MM: I think you misunderstand the overall scope of my book. Real Knockouts is about all those "other aspects of gender-role training" that make women easy, and easily rationalized, targets for men's violence (see esp. Chap 1, "Balls vs. Ovaries"). I say in the book that most attacks against women don't even get to the point where a physical fight takes place. Self-defense training challenges the gender-role training you're talking about and gets women to question the culture of male power over women. What amazed me was the way training in self-defense helped women feel more confident in all sorts of situations with men, in which an attack and a response of self-defense wasn't even the issue. This shouldn't surprise anyone who believes that rape culture keeps women in line and keeps all men privileged, whether or not an individual woman in the rape culture gets attacked and whether to not an individual man attacks a woman.

I hope Real Knockouts gets feminists to think about and discuss why so many feminists are so wedded to the idea that men have all this physical and other power over us. I'm not saying structural, institutionalized sex inequality does not exist. Of course it does. But it seems that you, like many others, are wedded to the idea that women can't challenge men, as if that's foundational to (your version of) feminist politics.

JCP: The good news is that by reading "Real Knockouts" I learned that with the proper training, I stand a good chance of fighting away, knocking out, or wounding an attacker sufficiently to escape. I wish all women knew this and were prepared to do so. However, they aren't. And, with the cost of self-defense courses (according to McCaughey, and in my own experience) hovering around $425.00, they aren't likely to be.

MM: Not all self-defense courses are that expensive. Some instructors charge on a sliding-scale. Others offer free courses. But the expense of some kinds of self-defense trainng is another reason the women's movement needs to embrace women's self-defense training. That way, self-defense would reach far more women. Many women can't afford to leave their batterers, but thanks to the efforts of feminist activists, some of those women have the chance to go to shelters (though there still aren't enough shelters). Many women survivors of sexual assault can't afford to go to counseling for high fees, but thanks to the women's movement there are some counselors available at rape crisis centers.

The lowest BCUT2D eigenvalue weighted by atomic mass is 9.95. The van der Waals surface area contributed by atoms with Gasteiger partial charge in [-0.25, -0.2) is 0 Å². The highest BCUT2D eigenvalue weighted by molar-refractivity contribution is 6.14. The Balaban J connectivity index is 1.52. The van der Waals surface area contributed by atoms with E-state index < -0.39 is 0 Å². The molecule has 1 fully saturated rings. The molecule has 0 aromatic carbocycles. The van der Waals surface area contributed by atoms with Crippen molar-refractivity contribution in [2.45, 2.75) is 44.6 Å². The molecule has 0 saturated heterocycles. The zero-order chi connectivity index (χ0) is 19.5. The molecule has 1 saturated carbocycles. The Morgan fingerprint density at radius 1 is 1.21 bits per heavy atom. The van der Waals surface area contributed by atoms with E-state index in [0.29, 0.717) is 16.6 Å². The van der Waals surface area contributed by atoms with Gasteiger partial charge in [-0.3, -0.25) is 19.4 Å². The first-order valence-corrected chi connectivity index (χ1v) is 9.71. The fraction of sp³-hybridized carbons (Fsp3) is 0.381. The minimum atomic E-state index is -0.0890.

Martha McCaughey is Assistant Professor of Women's Studies in the Center
for Interdisciplinary Studies at Virginia Tech.
A third-wave feminist active in anti-sexual assault education since 1989,
she developed, with colleague Neal King, an alternative method for such
education using images of women verbally and physically overpowering men.
McCaughey's scholarly work examines the embodied discourses of gender,
sexuality, and aggression.  Focusing on scientific narratives, popular
culture, and feminist theory, her work has been published in Hypatia,
Science as Culture, GLQ, masculinities, Teaching Sociology, and in
No Angels: Women Who Commit Violence, edited by Alice Myers and
Sarah Wright (Pandora, 1996).  She is currently coediting a book on violent
women in film and teaches courses in women's studies, science and
technology studies, and sociology.